“Walker’s market continues to expand,” Jacques said. “Therefore, the need for experienced welders increases also.”
Last week, the Juneau County Board of Supervisors took official notice of the problem when it passed a resolution that asked Western Technical College to “provide the necessary leadership, teachers, technical assistance, and monetary support for the establishment of the type of welding courses needed by Juneau County manufacturers at the New Lisbon High School.”
In fact, talks between officials from the technical college and New Lisbon schools are already well underway.
New Lisbon schools Superintendent Dennis Birr said the high school teaches a welding class. He said he’s “solidly behind” allowing the technical college use of the school’s welding laboratory. Talks with technical college officials about a sharing arrangement have been going on for more than a year, he added.
“The school’s perspective has been that we have a welding lab and we’d be happy to let it be used to help more people get the welding skills that help local employers,” Birr said.
The high school’s welding lab accommodates about a dozen students. Birr said the welding class attracts a mix of students – some who are merely curious and others who think they might like a career in welding. But even the career-minded students at New Lisbon are still only high school students who, unlike college students, haven’t necessarily made up their minds to pursue a career in welding.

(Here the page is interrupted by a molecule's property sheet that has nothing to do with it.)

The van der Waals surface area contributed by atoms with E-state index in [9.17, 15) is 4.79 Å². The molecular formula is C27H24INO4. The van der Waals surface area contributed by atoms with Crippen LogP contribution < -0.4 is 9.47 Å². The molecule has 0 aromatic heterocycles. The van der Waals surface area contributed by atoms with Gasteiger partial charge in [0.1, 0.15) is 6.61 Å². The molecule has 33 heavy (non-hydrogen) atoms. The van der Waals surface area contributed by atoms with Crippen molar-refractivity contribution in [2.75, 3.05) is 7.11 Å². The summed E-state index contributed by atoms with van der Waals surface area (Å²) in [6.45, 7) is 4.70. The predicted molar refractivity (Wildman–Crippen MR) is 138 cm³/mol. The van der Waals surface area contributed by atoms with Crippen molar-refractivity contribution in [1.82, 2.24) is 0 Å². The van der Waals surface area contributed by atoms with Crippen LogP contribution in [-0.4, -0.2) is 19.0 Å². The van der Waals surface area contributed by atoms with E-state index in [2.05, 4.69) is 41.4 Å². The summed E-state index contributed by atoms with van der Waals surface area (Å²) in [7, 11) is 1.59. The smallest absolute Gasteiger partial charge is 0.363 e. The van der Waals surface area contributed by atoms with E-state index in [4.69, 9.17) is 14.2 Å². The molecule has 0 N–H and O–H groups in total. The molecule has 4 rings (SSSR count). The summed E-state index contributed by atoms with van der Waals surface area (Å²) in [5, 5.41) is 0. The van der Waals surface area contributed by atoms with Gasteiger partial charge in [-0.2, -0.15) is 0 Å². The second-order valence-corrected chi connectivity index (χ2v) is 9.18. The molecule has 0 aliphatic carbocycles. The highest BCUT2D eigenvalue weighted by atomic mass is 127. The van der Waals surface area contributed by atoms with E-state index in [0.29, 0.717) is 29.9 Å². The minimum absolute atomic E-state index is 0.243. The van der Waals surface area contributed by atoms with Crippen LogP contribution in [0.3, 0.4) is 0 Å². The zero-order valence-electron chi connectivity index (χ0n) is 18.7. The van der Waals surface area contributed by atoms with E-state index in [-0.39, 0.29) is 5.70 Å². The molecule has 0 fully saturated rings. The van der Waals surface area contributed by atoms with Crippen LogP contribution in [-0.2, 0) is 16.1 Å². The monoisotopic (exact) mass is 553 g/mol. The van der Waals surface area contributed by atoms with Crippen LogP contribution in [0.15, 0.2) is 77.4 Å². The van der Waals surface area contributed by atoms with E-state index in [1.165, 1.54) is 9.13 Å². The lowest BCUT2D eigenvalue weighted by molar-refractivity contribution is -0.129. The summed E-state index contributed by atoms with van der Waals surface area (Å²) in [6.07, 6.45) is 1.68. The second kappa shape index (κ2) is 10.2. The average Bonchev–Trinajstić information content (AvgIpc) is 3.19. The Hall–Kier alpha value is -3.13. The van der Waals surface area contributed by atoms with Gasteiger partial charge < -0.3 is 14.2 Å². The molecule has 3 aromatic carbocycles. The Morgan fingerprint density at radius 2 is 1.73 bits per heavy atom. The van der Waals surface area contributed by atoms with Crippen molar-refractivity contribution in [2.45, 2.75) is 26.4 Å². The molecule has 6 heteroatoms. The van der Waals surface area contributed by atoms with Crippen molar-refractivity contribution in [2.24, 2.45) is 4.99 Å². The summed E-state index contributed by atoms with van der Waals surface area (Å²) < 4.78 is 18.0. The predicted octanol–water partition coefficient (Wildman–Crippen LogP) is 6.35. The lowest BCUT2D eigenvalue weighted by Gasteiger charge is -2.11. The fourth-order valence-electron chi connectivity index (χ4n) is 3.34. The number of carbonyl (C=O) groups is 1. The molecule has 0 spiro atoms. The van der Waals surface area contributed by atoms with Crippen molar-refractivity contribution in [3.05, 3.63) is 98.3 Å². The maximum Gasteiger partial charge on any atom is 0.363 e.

The problem is meeting the increased immediate demands of industry. Training welders to step from a classroom and into a real-world job at a manufacturer like Sprinkman or Walker would require an expensive upgrade to the high school’s facility. That’s an expenditure Birr said the district isn’t interested in making because the existing facility meets its limited needs.
“The people who would be taking this class aren’t our students,” Birr said.
Patti Balacek, director of business and industry services for Western Technical College, said the hope is to copy in New Lisbon the success of a similar high school-technical college link-up in Black River Falls.
“It’s been an incredible boon for everyone, but it also was a year and a half of a lot of work, a lot of fundraising,” Balacek said.